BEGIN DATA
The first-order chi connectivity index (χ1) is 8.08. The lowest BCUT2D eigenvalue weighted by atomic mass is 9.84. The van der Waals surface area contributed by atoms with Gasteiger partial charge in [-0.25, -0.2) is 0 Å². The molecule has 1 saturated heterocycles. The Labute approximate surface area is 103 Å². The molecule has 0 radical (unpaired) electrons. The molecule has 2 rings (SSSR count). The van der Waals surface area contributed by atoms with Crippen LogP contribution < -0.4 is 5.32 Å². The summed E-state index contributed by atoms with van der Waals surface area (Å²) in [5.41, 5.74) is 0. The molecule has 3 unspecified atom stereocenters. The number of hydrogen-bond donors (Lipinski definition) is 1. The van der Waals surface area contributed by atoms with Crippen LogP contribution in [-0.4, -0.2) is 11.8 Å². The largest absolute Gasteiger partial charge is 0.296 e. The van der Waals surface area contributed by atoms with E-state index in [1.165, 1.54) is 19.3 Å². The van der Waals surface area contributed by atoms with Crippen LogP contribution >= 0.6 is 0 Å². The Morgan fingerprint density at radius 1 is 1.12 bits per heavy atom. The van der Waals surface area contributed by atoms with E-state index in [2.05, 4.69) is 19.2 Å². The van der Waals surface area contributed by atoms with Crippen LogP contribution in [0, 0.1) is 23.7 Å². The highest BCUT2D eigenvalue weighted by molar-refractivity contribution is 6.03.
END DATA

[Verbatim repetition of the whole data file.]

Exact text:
The first-order chi connectivity index (χ1) is 8.08. The lowest BCUT2D eigenvalue weighted by atomic mass is 9.84. The van der Waals surface area contributed by atoms with Gasteiger partial charge in [-0.25, -0.2) is 0 Å². The molecule has 1 saturated heterocycles. The Labute approximate surface area is 103 Å². The molecule has 0 radical (unpaired) electrons. The molecule has 2 rings (SSSR count). The van der Waals surface area contributed by atoms with Crippen LogP contribution < -0.4 is 5.32 Å². The summed E-state index contributed by atoms with van der Waals surface area (Å²) in [5.41, 5.74) is 0. The molecule has 3 unspecified atom stereocenters. The number of hydrogen-bond donors (Lipinski definition) is 1. The van der Waals surface area contributed by atoms with Crippen LogP contribution in [-0.4, -0.2) is 11.8 Å². The largest absolute Gasteiger partial charge is 0.296 e. The van der Waals surface area contributed by atoms with E-state index in [1.165, 1.54) is 19.3 Å². The van der Waals surface area contributed by atoms with Crippen LogP contribution >= 0.6 is 0 Å². The Morgan fingerprint density at radius 1 is 1.12 bits per heavy atom. The van der Waals surface area contributed by atoms with E-state index in [2.05, 4.69) is 19.2 Å². The van der Waals surface area contributed by atoms with Crippen LogP contribution in [0, 0.1) is 23.7 Å². The highest BCUT2D eigenvalue weighted by molar-refractivity contribution is 6.03.